Reed canary grass is harvested annually in spring. Its dry yield varies between 5 to 12 tons per hectare with a moisture content of between 10 and 15 percent. The plant is advantageous in that it can grow in the same location for several years without the need for rotation, and does so without the need of extensive amounts of water and fertilizer. Harvested reed canary grass is baled for more convenient transport, although the baled straw must be stored in a way to avoid gathering moisture.


Miscanthus can exceed heights of 3.5 meters in a single growing season. Its rapid growth, low mineral content and high biomass yield make miscanthus a viable source of biofuel. Additionally, the plant exhibits greater photosynthetic efficiency and lower water use requirements than other plants. Miscanthus has low nutritional requirements and is highly efficient in the processing of nitrogen. These properties allow the plant to grow on barren land without the need for heavy fertilization.

Miscanthus has the potential to yield 15-25 metric tons per hectare, dry weight, on an annual basis. Upon harvest it can be converted into biofuel products such as pellets.


Switchgrass is another option for pelletization, although at a yield of only 7-11 metric tons per hectare it is outperformed by miscanthus. This grass is also called “elephant grass,” and grows in the prairies of North America.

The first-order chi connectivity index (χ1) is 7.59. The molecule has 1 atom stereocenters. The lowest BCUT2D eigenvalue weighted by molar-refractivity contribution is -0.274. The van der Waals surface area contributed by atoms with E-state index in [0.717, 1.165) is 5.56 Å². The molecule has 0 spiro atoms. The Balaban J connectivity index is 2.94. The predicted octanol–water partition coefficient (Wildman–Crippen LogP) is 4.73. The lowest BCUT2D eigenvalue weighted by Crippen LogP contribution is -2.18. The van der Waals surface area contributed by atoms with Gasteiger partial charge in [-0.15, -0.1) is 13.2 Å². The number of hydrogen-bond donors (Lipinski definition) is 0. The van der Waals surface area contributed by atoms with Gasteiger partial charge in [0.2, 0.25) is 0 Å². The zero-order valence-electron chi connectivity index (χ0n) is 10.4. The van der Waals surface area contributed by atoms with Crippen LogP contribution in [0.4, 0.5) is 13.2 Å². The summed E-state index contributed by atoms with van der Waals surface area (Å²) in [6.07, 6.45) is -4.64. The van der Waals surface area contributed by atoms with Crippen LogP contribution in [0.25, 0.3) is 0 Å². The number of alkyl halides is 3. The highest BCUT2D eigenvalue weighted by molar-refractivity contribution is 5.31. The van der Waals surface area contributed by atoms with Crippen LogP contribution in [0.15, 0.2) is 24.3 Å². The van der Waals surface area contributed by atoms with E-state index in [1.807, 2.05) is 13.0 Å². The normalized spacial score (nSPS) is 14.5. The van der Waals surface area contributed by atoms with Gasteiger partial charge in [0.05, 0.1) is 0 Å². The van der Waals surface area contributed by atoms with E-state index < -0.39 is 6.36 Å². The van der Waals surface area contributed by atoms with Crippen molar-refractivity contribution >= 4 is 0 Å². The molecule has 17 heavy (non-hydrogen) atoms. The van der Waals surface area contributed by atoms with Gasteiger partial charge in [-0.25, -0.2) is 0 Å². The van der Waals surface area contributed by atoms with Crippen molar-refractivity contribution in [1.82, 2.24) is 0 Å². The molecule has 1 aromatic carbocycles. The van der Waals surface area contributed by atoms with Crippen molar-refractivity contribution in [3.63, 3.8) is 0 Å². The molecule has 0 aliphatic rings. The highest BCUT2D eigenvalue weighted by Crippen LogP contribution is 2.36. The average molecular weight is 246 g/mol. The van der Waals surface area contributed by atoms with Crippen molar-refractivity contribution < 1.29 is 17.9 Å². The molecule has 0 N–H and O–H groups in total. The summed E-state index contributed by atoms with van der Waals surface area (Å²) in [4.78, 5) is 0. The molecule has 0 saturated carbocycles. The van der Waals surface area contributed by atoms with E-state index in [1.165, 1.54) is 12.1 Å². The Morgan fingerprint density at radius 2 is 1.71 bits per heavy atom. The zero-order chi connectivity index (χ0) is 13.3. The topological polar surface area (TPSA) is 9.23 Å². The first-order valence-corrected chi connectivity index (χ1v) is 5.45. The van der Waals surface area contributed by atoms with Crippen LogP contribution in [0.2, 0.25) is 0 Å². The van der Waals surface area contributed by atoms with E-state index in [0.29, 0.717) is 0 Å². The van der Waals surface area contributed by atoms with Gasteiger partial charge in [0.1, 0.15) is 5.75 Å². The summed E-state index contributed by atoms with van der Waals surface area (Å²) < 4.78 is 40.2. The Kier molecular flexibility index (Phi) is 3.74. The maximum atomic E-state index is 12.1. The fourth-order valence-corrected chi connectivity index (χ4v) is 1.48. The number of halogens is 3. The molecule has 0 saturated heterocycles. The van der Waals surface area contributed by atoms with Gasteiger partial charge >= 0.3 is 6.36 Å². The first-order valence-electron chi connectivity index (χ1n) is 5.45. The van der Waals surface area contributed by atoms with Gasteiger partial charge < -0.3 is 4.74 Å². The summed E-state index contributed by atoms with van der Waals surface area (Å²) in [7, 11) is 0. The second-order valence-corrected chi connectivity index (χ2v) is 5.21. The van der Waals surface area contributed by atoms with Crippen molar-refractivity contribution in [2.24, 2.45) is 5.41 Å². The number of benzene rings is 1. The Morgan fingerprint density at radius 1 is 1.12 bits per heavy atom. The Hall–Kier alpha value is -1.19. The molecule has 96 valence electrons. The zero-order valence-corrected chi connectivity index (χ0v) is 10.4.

Cardoon is another herbaceous species that has been identified as a feasible energy crop for countries in southern Europe. Its dry yield varies between 3-11 metric tons per hectare. Cardoon grows in areas with limited rainfall. Although the plant’s calorific value is high at 15 megajoules per kilogram its 13.9 percent ash content is comparatively high. The greatest potential for cardoon may be as a supplement to other biomass sources to make blended biofuel.

Olive and rapeseed

Olive pits may be recovered as a by-product in the production of olive oil. These then compete with pellets as a source of biomass energy in domestic boilers or via cogeneration at large industrial plants. Unlike pellets, olive pits need not be manufactured, only conditioned. Whereas olive oil, and hence olive pits, is more prevalent in southern Europe, rapeseed is more common in the north. Here, rape residues are mixed with wood or other straw materials to make pellets. In Denmark, four pellet plants use rape residues as a raw material.